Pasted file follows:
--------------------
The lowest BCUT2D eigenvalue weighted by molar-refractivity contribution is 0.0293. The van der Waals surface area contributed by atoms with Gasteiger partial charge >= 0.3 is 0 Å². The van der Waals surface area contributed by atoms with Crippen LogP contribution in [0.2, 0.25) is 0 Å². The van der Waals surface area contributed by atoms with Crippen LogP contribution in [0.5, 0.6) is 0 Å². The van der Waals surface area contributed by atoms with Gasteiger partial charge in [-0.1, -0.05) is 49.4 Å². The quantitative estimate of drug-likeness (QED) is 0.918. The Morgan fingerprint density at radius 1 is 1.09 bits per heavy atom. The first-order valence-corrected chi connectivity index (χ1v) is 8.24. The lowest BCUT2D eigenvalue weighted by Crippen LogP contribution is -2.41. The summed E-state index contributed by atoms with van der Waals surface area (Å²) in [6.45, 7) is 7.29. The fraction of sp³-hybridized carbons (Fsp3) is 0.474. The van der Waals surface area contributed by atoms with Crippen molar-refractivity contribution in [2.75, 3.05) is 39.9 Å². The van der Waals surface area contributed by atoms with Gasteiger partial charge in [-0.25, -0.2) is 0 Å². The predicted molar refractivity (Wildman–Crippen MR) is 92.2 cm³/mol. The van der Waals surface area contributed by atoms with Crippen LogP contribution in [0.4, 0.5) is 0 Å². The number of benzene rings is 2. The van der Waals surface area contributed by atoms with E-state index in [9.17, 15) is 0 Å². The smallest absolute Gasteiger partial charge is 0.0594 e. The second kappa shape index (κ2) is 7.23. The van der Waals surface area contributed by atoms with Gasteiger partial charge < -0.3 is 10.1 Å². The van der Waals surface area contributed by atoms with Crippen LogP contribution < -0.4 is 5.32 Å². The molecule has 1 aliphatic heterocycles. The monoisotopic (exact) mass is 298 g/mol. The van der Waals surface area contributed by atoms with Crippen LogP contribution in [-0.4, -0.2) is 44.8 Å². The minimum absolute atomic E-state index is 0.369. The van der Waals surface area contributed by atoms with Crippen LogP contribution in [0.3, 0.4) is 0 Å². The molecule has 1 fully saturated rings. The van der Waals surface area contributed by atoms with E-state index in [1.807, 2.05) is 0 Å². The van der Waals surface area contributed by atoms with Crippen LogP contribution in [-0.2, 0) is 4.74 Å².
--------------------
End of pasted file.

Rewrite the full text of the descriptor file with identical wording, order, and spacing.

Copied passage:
The lowest BCUT2D eigenvalue weighted by molar-refractivity contribution is 0.0293. The van der Waals surface area contributed by atoms with Gasteiger partial charge >= 0.3 is 0 Å². The van der Waals surface area contributed by atoms with Crippen LogP contribution in [0.2, 0.25) is 0 Å². The van der Waals surface area contributed by atoms with Crippen LogP contribution in [0.5, 0.6) is 0 Å². The van der Waals surface area contributed by atoms with Gasteiger partial charge in [-0.1, -0.05) is 49.4 Å². The quantitative estimate of drug-likeness (QED) is 0.918. The Morgan fingerprint density at radius 1 is 1.09 bits per heavy atom. The first-order valence-corrected chi connectivity index (χ1v) is 8.24. The lowest BCUT2D eigenvalue weighted by Crippen LogP contribution is -2.41. The summed E-state index contributed by atoms with van der Waals surface area (Å²) in [6.45, 7) is 7.29. The fraction of sp³-hybridized carbons (Fsp3) is 0.474. The van der Waals surface area contributed by atoms with Crippen molar-refractivity contribution in [2.75, 3.05) is 39.9 Å². The van der Waals surface area contributed by atoms with Gasteiger partial charge in [-0.25, -0.2) is 0 Å². The predicted molar refractivity (Wildman–Crippen MR) is 92.2 cm³/mol. The van der Waals surface area contributed by atoms with Crippen LogP contribution in [0.4, 0.5) is 0 Å². The number of benzene rings is 2. The van der Waals surface area contributed by atoms with E-state index in [9.17, 15) is 0 Å². The smallest absolute Gasteiger partial charge is 0.0594 e. The second kappa shape index (κ2) is 7.23. The van der Waals surface area contributed by atoms with Gasteiger partial charge < -0.3 is 10.1 Å². The van der Waals surface area contributed by atoms with Crippen LogP contribution < -0.4 is 5.32 Å². The molecule has 1 aliphatic heterocycles. The monoisotopic (exact) mass is 298 g/mol. The van der Waals surface area contributed by atoms with Crippen LogP contribution in [-0.4, -0.2) is 44.8 Å². The minimum absolute atomic E-state index is 0.369. The van der Waals surface area contributed by atoms with Crippen LogP contribution in [0.3, 0.4) is 0 Å². The molecule has 1 fully saturated rings. The van der Waals surface area contributed by atoms with E-state index in [1.807, 2.05) is 0 Å². The van der Waals surface area contributed by atoms with Crippen LogP contribution in [-0.2, 0) is 4.74 Å².